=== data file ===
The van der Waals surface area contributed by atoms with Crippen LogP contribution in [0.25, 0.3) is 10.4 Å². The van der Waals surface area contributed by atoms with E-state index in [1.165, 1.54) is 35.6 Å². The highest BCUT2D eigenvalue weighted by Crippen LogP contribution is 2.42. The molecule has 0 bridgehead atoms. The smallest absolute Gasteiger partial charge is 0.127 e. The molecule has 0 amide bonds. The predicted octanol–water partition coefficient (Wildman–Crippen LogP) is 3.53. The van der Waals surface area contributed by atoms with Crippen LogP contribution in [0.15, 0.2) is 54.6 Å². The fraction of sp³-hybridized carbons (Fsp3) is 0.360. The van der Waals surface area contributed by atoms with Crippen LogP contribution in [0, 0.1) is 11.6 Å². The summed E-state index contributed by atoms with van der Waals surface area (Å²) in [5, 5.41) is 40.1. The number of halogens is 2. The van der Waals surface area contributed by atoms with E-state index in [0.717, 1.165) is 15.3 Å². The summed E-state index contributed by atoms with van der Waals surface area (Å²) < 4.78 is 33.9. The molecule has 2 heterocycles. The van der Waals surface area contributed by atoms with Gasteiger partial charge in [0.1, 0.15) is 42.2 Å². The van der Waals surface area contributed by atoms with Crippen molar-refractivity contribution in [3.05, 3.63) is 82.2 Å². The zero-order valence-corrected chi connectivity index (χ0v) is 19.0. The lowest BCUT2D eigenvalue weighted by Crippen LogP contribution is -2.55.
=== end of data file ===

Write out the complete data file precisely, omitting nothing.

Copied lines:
The van der Waals surface area contributed by atoms with Crippen LogP contribution in [0.25, 0.3) is 10.4 Å². The van der Waals surface area contributed by atoms with E-state index in [1.165, 1.54) is 35.6 Å². The highest BCUT2D eigenvalue weighted by Crippen LogP contribution is 2.42. The molecule has 0 bridgehead atoms. The smallest absolute Gasteiger partial charge is 0.127 e. The molecule has 0 amide bonds. The predicted octanol–water partition coefficient (Wildman–Crippen LogP) is 3.53. The van der Waals surface area contributed by atoms with Crippen LogP contribution in [0.15, 0.2) is 54.6 Å². The fraction of sp³-hybridized carbons (Fsp3) is 0.360. The van der Waals surface area contributed by atoms with Crippen LogP contribution in [0, 0.1) is 11.6 Å². The summed E-state index contributed by atoms with van der Waals surface area (Å²) in [5, 5.41) is 40.1. The number of halogens is 2. The van der Waals surface area contributed by atoms with E-state index in [0.717, 1.165) is 15.3 Å². The summed E-state index contributed by atoms with van der Waals surface area (Å²) < 4.78 is 33.9. The molecule has 2 heterocycles. The van der Waals surface area contributed by atoms with Gasteiger partial charge in [0.1, 0.15) is 42.2 Å². The van der Waals surface area contributed by atoms with Crippen molar-refractivity contribution in [3.05, 3.63) is 82.2 Å². The zero-order valence-corrected chi connectivity index (χ0v) is 19.0. The lowest BCUT2D eigenvalue weighted by Crippen LogP contribution is -2.55.